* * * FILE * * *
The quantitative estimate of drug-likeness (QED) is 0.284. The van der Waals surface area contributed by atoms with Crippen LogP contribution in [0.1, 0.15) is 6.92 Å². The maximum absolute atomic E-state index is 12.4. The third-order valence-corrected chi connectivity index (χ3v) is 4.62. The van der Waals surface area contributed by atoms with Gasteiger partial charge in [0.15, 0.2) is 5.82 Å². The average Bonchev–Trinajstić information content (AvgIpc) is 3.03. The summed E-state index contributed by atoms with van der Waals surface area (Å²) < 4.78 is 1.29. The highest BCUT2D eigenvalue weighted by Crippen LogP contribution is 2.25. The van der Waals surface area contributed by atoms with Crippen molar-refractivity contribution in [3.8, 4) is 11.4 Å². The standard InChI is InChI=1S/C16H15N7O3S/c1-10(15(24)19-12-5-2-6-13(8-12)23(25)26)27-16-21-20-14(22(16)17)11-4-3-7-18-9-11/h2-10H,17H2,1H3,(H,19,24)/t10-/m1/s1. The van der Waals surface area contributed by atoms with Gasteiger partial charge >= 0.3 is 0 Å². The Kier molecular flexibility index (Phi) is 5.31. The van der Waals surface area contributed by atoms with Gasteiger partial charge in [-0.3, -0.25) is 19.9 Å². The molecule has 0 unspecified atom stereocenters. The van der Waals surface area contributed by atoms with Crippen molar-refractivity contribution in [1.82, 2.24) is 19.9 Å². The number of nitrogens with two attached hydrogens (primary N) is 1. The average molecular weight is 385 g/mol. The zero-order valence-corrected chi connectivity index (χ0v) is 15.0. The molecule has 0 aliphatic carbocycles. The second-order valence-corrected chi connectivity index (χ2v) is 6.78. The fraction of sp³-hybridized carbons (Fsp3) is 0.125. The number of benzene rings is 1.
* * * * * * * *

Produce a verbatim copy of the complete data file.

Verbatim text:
The quantitative estimate of drug-likeness (QED) is 0.284. The van der Waals surface area contributed by atoms with Crippen LogP contribution in [0.1, 0.15) is 6.92 Å². The maximum absolute atomic E-state index is 12.4. The third-order valence-corrected chi connectivity index (χ3v) is 4.62. The van der Waals surface area contributed by atoms with Gasteiger partial charge in [0.15, 0.2) is 5.82 Å². The average Bonchev–Trinajstić information content (AvgIpc) is 3.03. The summed E-state index contributed by atoms with van der Waals surface area (Å²) < 4.78 is 1.29. The highest BCUT2D eigenvalue weighted by Crippen LogP contribution is 2.25. The van der Waals surface area contributed by atoms with Crippen molar-refractivity contribution in [3.8, 4) is 11.4 Å². The standard InChI is InChI=1S/C16H15N7O3S/c1-10(15(24)19-12-5-2-6-13(8-12)23(25)26)27-16-21-20-14(22(16)17)11-4-3-7-18-9-11/h2-10H,17H2,1H3,(H,19,24)/t10-/m1/s1. The van der Waals surface area contributed by atoms with Gasteiger partial charge >= 0.3 is 0 Å². The Kier molecular flexibility index (Phi) is 5.31. The van der Waals surface area contributed by atoms with Gasteiger partial charge in [-0.3, -0.25) is 19.9 Å². The molecule has 0 unspecified atom stereocenters. The van der Waals surface area contributed by atoms with Crippen molar-refractivity contribution in [1.82, 2.24) is 19.9 Å². The number of nitrogens with two attached hydrogens (primary N) is 1. The average molecular weight is 385 g/mol. The zero-order valence-corrected chi connectivity index (χ0v) is 15.0. The molecule has 0 aliphatic carbocycles. The second-order valence-corrected chi connectivity index (χ2v) is 6.78. The fraction of sp³-hybridized carbons (Fsp3) is 0.125. The number of benzene rings is 1.